Columnists, Tyler Mahan, V6I3

Sick on the Job

(Photo courtesy of Pixabay from Pexels)

With all the world talking incessantly about this coronavirus, it just seems like a good time to talk a bit about working through sickness. 

Thankfully, I am rarely sick. Sometimes I just feel really drained. Sometimes I feel sick of my coworkers: that’s for you Billy. Sometimes my stomach is gurgling, and I feel nauseated. When it is time to stay home and when to “man up” and get busy is sometimes hard to determine. 

Like many shed builders, I worked a few years building sheds on a piecework pay schedule. I loved the opportunity to earn as much money as my ability to build sheds allowed. I could give myself a raise by finding ways to improve my efficiency or by pushing myself beyond my normal pace. 

The only drawback was that in our set up there was no provision for sick leave or vacation. If I wasn’t working, I wasn’t making anything. I know that many of you are in that same situation. Whether you are building, hauling, or selling sheds, you need to be there to make a buck. 

I was working along one day about 10 years ago building another shed. I knew I didn’t feel well, but my children like to eat and groceries cost money. I had been telling a fellow builder, Paul, that I hoped I could make it to the end of the day. 

The building was coming together. I was building my doors when it hit me. I’ll spare you the details, but let’s just say I’m thankful I had time to turn my head and miss the doors. The floor was quite a mess, however. I spread some sawdust on the mess and headed for home. 

I recovered and was able to go back to work the next day. I discovered that none of my fellow shed builders wanted to clean up after me, so I started that day by sweeping the pile of sawdust. Not a great way to start a new day.

Last summer I headed to Norman, Oklahoma, to build a small shed for a nice lady. She was concerned about disturbing the neighbors, so she didn’t want me to start until 8 a.m. 

I was already somewhat worried about the job because of the late start. I unstrapped and began hauling my tools and materials in to find her backyard was tiny. The 8-foot-wide shed had to be placed within a couple feet of the back fence for the door to open without hitting the house.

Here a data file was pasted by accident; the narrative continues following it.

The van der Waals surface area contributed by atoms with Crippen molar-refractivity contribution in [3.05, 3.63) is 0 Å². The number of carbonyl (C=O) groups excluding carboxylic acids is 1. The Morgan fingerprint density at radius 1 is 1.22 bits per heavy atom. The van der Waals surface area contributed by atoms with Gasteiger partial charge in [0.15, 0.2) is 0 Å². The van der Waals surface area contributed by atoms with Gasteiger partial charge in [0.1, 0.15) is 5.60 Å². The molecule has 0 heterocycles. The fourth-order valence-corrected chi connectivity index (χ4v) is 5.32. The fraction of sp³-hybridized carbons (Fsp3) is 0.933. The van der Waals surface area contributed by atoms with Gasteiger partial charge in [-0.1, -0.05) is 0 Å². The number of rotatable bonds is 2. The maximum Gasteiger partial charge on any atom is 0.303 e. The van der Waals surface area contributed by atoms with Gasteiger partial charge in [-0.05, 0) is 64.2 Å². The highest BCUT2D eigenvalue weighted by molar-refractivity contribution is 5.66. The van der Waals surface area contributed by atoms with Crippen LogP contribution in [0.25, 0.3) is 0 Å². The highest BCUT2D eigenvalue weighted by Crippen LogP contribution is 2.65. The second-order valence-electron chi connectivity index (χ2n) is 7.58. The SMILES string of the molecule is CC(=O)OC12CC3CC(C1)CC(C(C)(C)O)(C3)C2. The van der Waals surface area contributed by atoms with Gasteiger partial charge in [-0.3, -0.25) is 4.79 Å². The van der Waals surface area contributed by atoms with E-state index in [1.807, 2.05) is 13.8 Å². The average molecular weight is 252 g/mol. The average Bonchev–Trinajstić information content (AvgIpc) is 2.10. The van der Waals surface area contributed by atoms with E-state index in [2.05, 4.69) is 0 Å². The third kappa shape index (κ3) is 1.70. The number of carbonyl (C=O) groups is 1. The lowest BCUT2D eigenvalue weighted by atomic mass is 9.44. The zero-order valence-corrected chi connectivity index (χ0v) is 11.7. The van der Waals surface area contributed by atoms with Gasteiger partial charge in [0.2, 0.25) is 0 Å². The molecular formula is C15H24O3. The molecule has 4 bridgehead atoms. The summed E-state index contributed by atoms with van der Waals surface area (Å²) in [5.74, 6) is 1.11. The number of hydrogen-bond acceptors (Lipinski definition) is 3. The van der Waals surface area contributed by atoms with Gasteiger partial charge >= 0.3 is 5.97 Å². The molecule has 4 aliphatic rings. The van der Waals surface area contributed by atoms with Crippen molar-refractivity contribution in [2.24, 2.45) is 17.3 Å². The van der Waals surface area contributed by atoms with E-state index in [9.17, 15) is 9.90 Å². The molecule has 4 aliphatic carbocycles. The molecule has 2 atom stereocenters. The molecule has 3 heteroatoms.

I had some trouble with my compressor that morning that slowed me quite a lot. My family met me for lunch at a nearby restaurant. When I returned to the jobsite, I didn’t feel very well. I chalked it up to eating too much at lunch and tried to keep going. 

As the afternoon wore on, I was forced to stop more often to rest. I finally told the customer I was going to go find something to eat and return. I had already decided I would have to return the next day to finish—a cardinal sin for a shed so small. I drove for a while, stopped at a fast food Mexican place (probably not a wise choice) to eat, then returned to the jobsite. 

I still felt awful and couldn’t work over about 15 minutes at a time. I decided to call it a day and head home. 

My family came by and brought me a snow cone and spent some time helping me load up. We traveled back home. I took a shower and climbed in bed. The next morning, I texted Billy to ask him to finish the job for me. I felt awful. He finished the job in record time—no one has ever taken so long to finish such a small shed.

The nice lady I had been building the shed for texted me a few times checking on me. She was kind and offered advice on dealing with sickness. My wife saw her a few weeks later at a local grocery store and she asked to be sure I had taken care of myself. Certainly one of the nicest customers I have had the pleasure of working with. 

We shed builders know the challenge of balancing our well-being with the need for a paycheck. May things be well with you as you face yet another day in the life of a shed builder. 

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